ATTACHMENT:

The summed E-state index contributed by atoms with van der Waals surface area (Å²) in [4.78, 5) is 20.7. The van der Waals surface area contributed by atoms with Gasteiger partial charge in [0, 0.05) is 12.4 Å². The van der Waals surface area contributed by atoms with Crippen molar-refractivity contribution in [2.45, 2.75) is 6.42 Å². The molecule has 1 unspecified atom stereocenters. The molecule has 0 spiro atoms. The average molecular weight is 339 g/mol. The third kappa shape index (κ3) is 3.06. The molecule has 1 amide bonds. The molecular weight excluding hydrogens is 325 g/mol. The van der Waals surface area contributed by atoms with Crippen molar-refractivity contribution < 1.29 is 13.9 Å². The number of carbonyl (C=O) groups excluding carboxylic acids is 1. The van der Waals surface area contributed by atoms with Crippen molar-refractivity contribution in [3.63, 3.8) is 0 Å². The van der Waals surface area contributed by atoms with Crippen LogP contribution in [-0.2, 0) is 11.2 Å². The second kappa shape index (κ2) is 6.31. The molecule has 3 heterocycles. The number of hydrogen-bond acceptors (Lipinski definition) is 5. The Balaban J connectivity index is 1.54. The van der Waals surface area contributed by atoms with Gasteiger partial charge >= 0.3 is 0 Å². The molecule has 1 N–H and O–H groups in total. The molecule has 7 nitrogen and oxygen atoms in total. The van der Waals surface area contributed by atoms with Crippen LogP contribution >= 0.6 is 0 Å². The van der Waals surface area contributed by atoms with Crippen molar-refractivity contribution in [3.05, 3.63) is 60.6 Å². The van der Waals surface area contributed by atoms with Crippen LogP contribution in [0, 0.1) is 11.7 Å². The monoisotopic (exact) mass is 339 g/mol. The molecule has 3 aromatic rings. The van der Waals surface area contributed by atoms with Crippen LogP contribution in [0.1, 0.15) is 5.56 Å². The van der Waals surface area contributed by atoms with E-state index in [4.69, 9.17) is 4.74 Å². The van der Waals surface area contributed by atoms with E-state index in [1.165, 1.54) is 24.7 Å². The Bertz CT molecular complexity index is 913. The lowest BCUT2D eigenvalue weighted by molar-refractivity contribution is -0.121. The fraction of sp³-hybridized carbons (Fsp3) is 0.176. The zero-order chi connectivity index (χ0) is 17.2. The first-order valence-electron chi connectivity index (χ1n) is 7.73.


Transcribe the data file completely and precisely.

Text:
The summed E-state index contributed by atoms with van der Waals surface area (Å²) in [4.78, 5) is 20.7. The van der Waals surface area contributed by atoms with Gasteiger partial charge in [0, 0.05) is 12.4 Å². The van der Waals surface area contributed by atoms with Crippen molar-refractivity contribution in [2.45, 2.75) is 6.42 Å². The molecule has 1 unspecified atom stereocenters. The molecule has 0 spiro atoms. The average molecular weight is 339 g/mol. The third kappa shape index (κ3) is 3.06. The molecule has 1 amide bonds. The molecular weight excluding hydrogens is 325 g/mol. The van der Waals surface area contributed by atoms with Crippen molar-refractivity contribution < 1.29 is 13.9 Å². The number of carbonyl (C=O) groups excluding carboxylic acids is 1. The van der Waals surface area contributed by atoms with Crippen molar-refractivity contribution in [3.63, 3.8) is 0 Å². The van der Waals surface area contributed by atoms with Crippen LogP contribution in [-0.2, 0) is 11.2 Å². The second kappa shape index (κ2) is 6.31. The molecule has 3 heterocycles. The number of hydrogen-bond acceptors (Lipinski definition) is 5. The Balaban J connectivity index is 1.54. The van der Waals surface area contributed by atoms with Gasteiger partial charge >= 0.3 is 0 Å². The molecule has 1 N–H and O–H groups in total. The molecule has 7 nitrogen and oxygen atoms in total. The van der Waals surface area contributed by atoms with Crippen LogP contribution >= 0.6 is 0 Å². The van der Waals surface area contributed by atoms with Crippen molar-refractivity contribution in [3.05, 3.63) is 60.6 Å². The van der Waals surface area contributed by atoms with Crippen LogP contribution in [0, 0.1) is 11.7 Å². The monoisotopic (exact) mass is 339 g/mol. The molecule has 3 aromatic rings. The van der Waals surface area contributed by atoms with Crippen LogP contribution in [0.1, 0.15) is 5.56 Å². The van der Waals surface area contributed by atoms with E-state index in [4.69, 9.17) is 4.74 Å². The van der Waals surface area contributed by atoms with E-state index in [1.165, 1.54) is 24.7 Å². The Bertz CT molecular complexity index is 913. The lowest BCUT2D eigenvalue weighted by molar-refractivity contribution is -0.121. The fraction of sp³-hybridized carbons (Fsp3) is 0.176. The zero-order chi connectivity index (χ0) is 17.2. The first-order valence-electron chi connectivity index (χ1n) is 7.73.